There has been lots of discussion recently in the Xtreme Conference regarding the mysteries of working in CMYK color space and exporting files in CMYK format. Many of the most helpful answers have come from Minimiro who is our resident CMYK expert. (To be fair, Charles Moir is our Chief resident CMYK Expert as well). This tutorial is based on a long response Minimiro made in the Xtreme conference. In his tutorial, Minimiro calls for a free Tuborg beer after each step and if you are ever in New Mexico, stop by Minimiro and I'll buy you a case of Tuborg.
Unlike Adobe Illustrator, which for better or worse is the industry standard, Xara can work with objects that are either RGB and CMYK. As Charles recently pointed out, this has many advantages. Primarily RGB is the best environment to create and edit art in when working on the computer. Working only in CMYK (Illustrator makes you select one or the other workspace) means you loose the flexibility of taking an illustration back and forth from one workspace to the other.
The easy way. There is one surefire way to save yourself a lot of trouble and that's to export a CMYK file in which all your colors are automatically converted to CMYK. This is the CMYK TIFF export option. Export your CMYK TIFF file at whatever resolution your printing company specifies (usually between 300-600dpi) and you're home free. The benefit of this method is it is quick, easy and efficient.
But there are many reasons for exporting a vector based EPS or PDF file. The best of these reasons is vector objects are scalable and device dependent. So if your print job will print at your printing company's highest resolution.
An important thing to keep in mind, without getting into a technical discussion of additive Vs subtractive colors, is RGB color space displays colors using red, green and blue colored lights, pixels or phosphors on a TV or computer monitor. CMYK color is intended to be printed using four transparent colored inks, Cyan, Magenta, Yellow and Black and printed a sheet of printing paper. The true color space for the computer is RGB. When you work in CMYK color space on the computer you are working in a simulation of CMYK printed colors.
In Xara's normal RGB display mode, colors such as cyan, magenta, and yellow display very bright and vibrant as shown above left. But actual CMYK colored printing inks are more muted as you can see above right.
The not so easy way.
Minimiro has created a template which makes it easier to work in CMYK color space. Download the template here. Unzip the ZIP file, open the XAR file in Xara and save it as a template (File > Save Template...) Name the template CMYK Workspace.
The template should now be available when you open the File > New... flyout menu. If you do not see it, you might need to go into the Xara > Templates folder and delete a few of the template files you don't use. Xara can only display a limited number of template files.
Once you have opened and saved Minimiro's template, right click on the page and select Page Options...
In the Units tabbed section, check Percent. CMYK colors are most often displayed in percent rather than 0-255. Press Apply to apply the change.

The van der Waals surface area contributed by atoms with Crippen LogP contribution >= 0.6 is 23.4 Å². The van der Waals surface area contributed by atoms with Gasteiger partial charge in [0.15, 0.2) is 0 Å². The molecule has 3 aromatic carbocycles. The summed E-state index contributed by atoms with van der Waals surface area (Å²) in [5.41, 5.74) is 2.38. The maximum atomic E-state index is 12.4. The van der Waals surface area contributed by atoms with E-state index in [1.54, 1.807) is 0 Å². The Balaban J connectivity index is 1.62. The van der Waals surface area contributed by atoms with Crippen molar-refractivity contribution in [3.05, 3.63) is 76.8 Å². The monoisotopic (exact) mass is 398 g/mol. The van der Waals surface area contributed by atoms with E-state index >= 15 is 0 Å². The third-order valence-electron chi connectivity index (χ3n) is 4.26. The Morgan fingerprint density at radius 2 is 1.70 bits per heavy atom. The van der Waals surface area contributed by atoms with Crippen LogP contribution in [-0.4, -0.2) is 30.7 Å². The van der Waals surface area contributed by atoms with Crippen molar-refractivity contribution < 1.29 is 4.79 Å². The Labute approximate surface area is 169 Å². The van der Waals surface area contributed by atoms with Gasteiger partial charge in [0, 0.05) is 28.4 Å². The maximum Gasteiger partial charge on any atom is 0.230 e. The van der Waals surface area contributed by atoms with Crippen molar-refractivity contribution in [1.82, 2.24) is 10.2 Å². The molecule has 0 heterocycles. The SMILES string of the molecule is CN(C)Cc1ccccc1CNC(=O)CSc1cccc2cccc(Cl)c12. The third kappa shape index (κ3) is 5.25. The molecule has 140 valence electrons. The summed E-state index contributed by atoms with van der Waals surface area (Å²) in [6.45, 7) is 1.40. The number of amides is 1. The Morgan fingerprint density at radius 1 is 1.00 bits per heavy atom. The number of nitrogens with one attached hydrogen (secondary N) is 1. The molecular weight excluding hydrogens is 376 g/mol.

In the View tabbed section, set the DPI setting to 300 (or higher if necessary to correspond with your printing company's print resolution).
Change the Edit Local Colors in setting to CMYK Color Model and press Apply to apply these changes. Or press OK to save these changes and close the dialog.
To change the display to simulate CMYK printed colors, select from the Windows drop down menu Show Printer Colors > Simulate Print Colors. As the example above illustrates, the Simulate Print Colors screen palette shows the more muted manner in which these colors will appear when printed on paper.
Now that you have made these changes, Save the Template once again. You are now ready to work in CMYK color space.
When you edit your colors in the Color Editor (Ctrl e), use the appropriate CMYK percentages. White is designated as 0% for all 4 colors.
TIP: To make black print darker and richer, create a 4-color black. Cyan 15%, Magenta 15%, Yellow 15% and Black 100%.
If you export your file as an Xara EPS or Adobe PDF file (Xtreme's PDF format is the best for exporting a file to be opened in Illustrator), and then open this file in Illustrator, you will see a dialog like the one shown above asking you to specify which color space you want to work in. As Minimiro points out, this is because all of the colors in your screen palette are exported with the file and some of these are RGB and some are CMYK. Just check CMYK and you will be good to go as they say.
Minimiro also says for best results, you should avoid things like bevels, shadows, feathering and bitmaps in your EPS or PDF file because these objects all are converted to RGB bitmaps upon export. If you need to work with both vector and RGB bitmaps, Minimiro recommends creating two layers in the Layer Gallery and exporting all vector objects from one layer to one file and all bitmap objects from another layer to another file and then combining these in Photoshop or letting the printer do the conversion and combining.
This just scratches the surface of this most complex and difficult subject. Many thanks to Charles and Minimiro for their patience and help on this subject.
For more information on exporting a PDF/X file using Xtreme and Adobe Acrobat Pro 7.0, see Workbook 47.